Featured News Feb 8

Creating intentional spaces for SEL in 2022

Social-emotional learning (SEL) is a critical aspect of student development and plays an important role in closing equity gaps. Along participated in a conversation about how to incorporate SEL practices and cultivate students’ sense of belonging as part of the recent webinar “Creating Intentional Spaces for SEL in 2022” presented by Educators for Excellence (E4E). 

The event kicked off with the question, “What would it look like if classrooms were centered around relationships?” Leona Fowler, a middle school special educational support teacher based in New York City, noted that trust is key to creating a space centered on collaboration. 

Along’s Learning and Development Manager, Susan Menkel, shared that students are more motivated and goal oriented when they have a feeling of safety, acceptance, and belonging in their school.  

Research shows that when students feel accepted by their teachers and believe their school is a fair place, they are more likely to engage in their academics and have a growth mindset. When students have just one trusting adult relationship, they are also more likely to experience positive academic and non-academic outcomes, such as physical and mental health, social-emotional development, and identity development. However, the challenge is, HOW can educators support students by prioritizing relationships alongside academics?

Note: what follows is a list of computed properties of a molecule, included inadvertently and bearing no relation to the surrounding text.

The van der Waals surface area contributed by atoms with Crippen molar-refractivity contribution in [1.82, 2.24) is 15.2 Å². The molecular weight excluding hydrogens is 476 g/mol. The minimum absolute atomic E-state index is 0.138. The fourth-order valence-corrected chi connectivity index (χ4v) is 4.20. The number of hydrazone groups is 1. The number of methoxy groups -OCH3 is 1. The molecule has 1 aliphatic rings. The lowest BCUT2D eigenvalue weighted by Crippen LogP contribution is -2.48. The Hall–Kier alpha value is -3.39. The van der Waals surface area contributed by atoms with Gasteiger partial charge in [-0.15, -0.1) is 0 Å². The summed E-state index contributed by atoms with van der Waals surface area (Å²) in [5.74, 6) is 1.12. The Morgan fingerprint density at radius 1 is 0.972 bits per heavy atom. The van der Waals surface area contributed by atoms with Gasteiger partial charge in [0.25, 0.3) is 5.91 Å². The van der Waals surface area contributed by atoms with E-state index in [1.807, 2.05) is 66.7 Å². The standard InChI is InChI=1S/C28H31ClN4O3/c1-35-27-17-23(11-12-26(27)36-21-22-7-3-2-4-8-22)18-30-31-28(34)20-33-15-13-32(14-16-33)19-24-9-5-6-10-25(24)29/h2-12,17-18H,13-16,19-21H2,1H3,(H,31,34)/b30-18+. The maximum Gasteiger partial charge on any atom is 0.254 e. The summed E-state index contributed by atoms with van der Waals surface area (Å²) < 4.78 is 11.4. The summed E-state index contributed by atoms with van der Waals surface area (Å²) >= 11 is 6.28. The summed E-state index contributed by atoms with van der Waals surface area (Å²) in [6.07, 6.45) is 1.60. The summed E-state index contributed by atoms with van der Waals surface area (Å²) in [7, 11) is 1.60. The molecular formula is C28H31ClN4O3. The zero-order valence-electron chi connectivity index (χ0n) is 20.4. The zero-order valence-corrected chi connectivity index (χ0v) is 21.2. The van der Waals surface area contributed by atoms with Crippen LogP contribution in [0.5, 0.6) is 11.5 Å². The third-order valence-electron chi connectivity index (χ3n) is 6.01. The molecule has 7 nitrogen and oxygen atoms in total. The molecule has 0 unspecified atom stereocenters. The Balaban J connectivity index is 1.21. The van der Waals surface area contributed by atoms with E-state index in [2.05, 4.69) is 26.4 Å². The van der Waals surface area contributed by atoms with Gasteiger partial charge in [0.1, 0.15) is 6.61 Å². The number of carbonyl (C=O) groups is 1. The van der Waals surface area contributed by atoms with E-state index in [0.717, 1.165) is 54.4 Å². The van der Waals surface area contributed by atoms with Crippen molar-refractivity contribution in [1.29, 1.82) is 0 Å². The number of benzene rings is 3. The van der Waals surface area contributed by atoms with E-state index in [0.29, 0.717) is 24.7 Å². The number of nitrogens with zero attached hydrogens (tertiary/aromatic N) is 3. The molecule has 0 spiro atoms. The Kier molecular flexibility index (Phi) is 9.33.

For Shirley Jones Luke, a 9th grade ELA teacher in Boston, the answer is to incorporate SEL into the school day each and every day, not just at the beginning of the school year. Educators “need to create an oasis in the classroom,” she said. “Students need a sense of comfort when they enter your classroom. That’s key to anything you want to accomplish. When my students walk in, they know they are in a safe space and they can learn and grow together.”

Participants also shared their best practices for creating safe classroom spaces for their students. Welcoming students with a smile, providing genuine eye contact when listening to your students, and using music or dance to create a fun and safe space were just some of the ideas suggested.

Along, which is free for K-12 educators, provides a fun and easy way to build these teacher-student relationships. Educators can choose from a library of research-informed reflection questions that were designed to allow students to open up about what’s really on their mind. Students can respond back in the way they feel most comfortable, either through text, audio, or video, and they can do so without peer pressure because their answers are only viewable by their teacher.

To learn more about SEL practices and to see a demo of Along, watch the full webinar here.


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